New technologies traditionally earn their stripes within enterprises before filtering down to mid-tier and SMB markets. But several roundtable attendees believed cloud computing would get the thumbs up in smaller organisations first.
“The hype is that cloud computing is something really big, so you think it’s for enterprise. But I think when it comes down to adoption, where you’ll see it adopted today will be SMB and the mid-size market,” Technical Architecture Solutions’ Tony Wilkinson said. “I’m an SMB and I use cloud in the software-as-a-service space. At the enterprise level, it will take longer to adopt.”
EMC’s Darren McCullum pointed out smaller organisations were less likely to be able to manage complex IT in-house. In these situations, he saw on-demand IT as an ideal way forward.
“Enterprise has a greater depth of resource and greater economies of scale, so upfront, cloud may not be as attractive. SMB and mid-tier don’t have those depths to deliver IT, so they don’t want to be necessarily focused on that, they want to focus on their business outcomes,” he said.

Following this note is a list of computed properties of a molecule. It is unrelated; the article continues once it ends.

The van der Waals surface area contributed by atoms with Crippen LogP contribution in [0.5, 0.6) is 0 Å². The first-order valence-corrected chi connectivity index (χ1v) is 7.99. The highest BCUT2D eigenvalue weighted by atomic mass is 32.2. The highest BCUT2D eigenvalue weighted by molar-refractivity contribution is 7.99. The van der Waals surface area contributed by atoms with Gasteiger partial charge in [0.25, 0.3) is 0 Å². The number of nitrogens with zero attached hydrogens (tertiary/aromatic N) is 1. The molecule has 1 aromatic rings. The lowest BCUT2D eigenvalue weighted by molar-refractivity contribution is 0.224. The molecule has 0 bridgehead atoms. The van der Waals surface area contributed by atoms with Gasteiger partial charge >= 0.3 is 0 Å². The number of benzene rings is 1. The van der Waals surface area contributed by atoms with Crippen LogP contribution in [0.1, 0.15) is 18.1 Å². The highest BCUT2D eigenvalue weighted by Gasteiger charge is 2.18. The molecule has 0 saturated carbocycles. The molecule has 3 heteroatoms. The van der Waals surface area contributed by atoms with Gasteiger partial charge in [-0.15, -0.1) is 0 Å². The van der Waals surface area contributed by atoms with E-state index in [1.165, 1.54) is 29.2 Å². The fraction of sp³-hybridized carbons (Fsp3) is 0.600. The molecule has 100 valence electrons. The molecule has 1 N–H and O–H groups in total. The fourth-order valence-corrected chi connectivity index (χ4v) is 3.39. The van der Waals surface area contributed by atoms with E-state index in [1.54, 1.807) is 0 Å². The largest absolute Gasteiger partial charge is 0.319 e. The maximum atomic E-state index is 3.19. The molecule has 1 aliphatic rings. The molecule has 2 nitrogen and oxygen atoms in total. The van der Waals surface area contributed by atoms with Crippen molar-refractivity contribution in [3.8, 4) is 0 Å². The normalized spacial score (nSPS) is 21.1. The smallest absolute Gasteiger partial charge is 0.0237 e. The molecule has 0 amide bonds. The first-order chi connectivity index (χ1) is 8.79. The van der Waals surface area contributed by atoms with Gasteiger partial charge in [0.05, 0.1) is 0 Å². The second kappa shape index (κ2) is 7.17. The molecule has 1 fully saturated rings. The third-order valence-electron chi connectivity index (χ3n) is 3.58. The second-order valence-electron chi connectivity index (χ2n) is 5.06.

ComputerCorp’s Tony Heywood agreed cloud computing was a way for SMB and mid-market businesses to access IT and run their businesses by partnering with a specialist outsourcer.
“A customer doesn’t care what’s behind that, they want an SLA and performance output,” he argued.
But Cisco’s Dylan Morison pointed out larger players such as Dimension Data and Cisco were already using Salesforce.com because it was a far more efficient way to access CRM systems and services.
“Loads of companies use that because they recognise what’s core and context and invest in that. You don’t want to worry about things that aren’t so core to your business. And they’re big organisations that use those [services],” he said.